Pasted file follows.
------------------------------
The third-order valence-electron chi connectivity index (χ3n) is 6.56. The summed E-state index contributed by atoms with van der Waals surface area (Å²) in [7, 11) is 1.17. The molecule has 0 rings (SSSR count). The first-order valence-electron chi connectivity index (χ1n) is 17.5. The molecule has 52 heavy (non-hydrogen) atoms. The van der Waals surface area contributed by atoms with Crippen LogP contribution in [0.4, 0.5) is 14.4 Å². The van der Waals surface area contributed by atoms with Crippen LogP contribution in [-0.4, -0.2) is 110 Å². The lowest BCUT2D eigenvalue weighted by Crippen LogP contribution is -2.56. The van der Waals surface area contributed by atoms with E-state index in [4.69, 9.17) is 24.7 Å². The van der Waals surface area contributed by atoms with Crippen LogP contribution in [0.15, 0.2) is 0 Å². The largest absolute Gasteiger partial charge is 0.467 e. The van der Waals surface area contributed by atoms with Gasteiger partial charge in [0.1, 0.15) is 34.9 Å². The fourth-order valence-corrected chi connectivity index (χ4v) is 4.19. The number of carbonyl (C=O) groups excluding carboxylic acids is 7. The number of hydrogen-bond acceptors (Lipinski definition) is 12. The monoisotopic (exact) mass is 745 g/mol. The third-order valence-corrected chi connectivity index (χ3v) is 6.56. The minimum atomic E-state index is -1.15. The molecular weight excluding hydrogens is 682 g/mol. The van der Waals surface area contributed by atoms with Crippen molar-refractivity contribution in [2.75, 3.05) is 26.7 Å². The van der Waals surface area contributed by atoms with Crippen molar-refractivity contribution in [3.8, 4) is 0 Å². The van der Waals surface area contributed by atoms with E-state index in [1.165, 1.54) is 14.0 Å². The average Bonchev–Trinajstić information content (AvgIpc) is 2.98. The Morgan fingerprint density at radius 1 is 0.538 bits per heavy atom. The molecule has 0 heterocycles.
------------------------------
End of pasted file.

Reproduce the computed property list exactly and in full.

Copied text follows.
The third-order valence-electron chi connectivity index (χ3n) is 6.56. The summed E-state index contributed by atoms with van der Waals surface area (Å²) in [7, 11) is 1.17. The molecule has 0 rings (SSSR count). The first-order valence-electron chi connectivity index (χ1n) is 17.5. The molecule has 52 heavy (non-hydrogen) atoms. The van der Waals surface area contributed by atoms with Crippen LogP contribution in [0.4, 0.5) is 14.4 Å². The van der Waals surface area contributed by atoms with Crippen LogP contribution in [-0.4, -0.2) is 110 Å². The lowest BCUT2D eigenvalue weighted by Crippen LogP contribution is -2.56. The van der Waals surface area contributed by atoms with E-state index in [4.69, 9.17) is 24.7 Å². The van der Waals surface area contributed by atoms with Crippen LogP contribution in [0.15, 0.2) is 0 Å². The largest absolute Gasteiger partial charge is 0.467 e. The van der Waals surface area contributed by atoms with Gasteiger partial charge in [0.1, 0.15) is 34.9 Å². The fourth-order valence-corrected chi connectivity index (χ4v) is 4.19. The number of carbonyl (C=O) groups excluding carboxylic acids is 7. The number of hydrogen-bond acceptors (Lipinski definition) is 12. The monoisotopic (exact) mass is 745 g/mol. The third-order valence-corrected chi connectivity index (χ3v) is 6.56. The minimum atomic E-state index is -1.15. The molecular weight excluding hydrogens is 682 g/mol. The van der Waals surface area contributed by atoms with Crippen molar-refractivity contribution in [2.75, 3.05) is 26.7 Å². The van der Waals surface area contributed by atoms with Crippen molar-refractivity contribution in [3.8, 4) is 0 Å². The van der Waals surface area contributed by atoms with E-state index in [1.165, 1.54) is 14.0 Å². The average Bonchev–Trinajstić information content (AvgIpc) is 2.98. The Morgan fingerprint density at radius 1 is 0.538 bits per heavy atom. The molecule has 0 heterocycles.